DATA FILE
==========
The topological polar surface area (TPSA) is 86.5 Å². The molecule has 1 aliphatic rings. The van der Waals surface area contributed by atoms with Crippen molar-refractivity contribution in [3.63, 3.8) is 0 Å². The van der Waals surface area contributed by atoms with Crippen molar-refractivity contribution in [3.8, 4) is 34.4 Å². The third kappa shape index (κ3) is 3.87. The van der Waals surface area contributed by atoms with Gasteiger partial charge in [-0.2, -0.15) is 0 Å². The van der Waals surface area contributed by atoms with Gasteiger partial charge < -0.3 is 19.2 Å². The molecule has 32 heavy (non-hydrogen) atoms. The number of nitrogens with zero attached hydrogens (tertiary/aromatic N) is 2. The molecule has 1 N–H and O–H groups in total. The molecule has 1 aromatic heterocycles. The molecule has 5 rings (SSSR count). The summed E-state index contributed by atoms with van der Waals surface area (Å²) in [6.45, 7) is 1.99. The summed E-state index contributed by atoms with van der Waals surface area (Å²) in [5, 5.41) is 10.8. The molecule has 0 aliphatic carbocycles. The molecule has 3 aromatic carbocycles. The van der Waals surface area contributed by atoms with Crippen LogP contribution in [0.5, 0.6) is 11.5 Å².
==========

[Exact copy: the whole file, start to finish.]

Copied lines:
The topological polar surface area (TPSA) is 86.5 Å². The molecule has 1 aliphatic rings. The van der Waals surface area contributed by atoms with Crippen molar-refractivity contribution in [3.63, 3.8) is 0 Å². The van der Waals surface area contributed by atoms with Crippen molar-refractivity contribution in [3.8, 4) is 34.4 Å². The third kappa shape index (κ3) is 3.87. The van der Waals surface area contributed by atoms with Gasteiger partial charge in [-0.2, -0.15) is 0 Å². The van der Waals surface area contributed by atoms with Gasteiger partial charge < -0.3 is 19.2 Å². The molecule has 32 heavy (non-hydrogen) atoms. The number of nitrogens with zero attached hydrogens (tertiary/aromatic N) is 2. The molecule has 1 N–H and O–H groups in total. The molecule has 1 aromatic heterocycles. The molecule has 5 rings (SSSR count). The summed E-state index contributed by atoms with van der Waals surface area (Å²) in [6.45, 7) is 1.99. The summed E-state index contributed by atoms with van der Waals surface area (Å²) in [5, 5.41) is 10.8. The molecule has 0 aliphatic carbocycles. The molecule has 3 aromatic carbocycles. The van der Waals surface area contributed by atoms with Crippen LogP contribution in [0.5, 0.6) is 11.5 Å².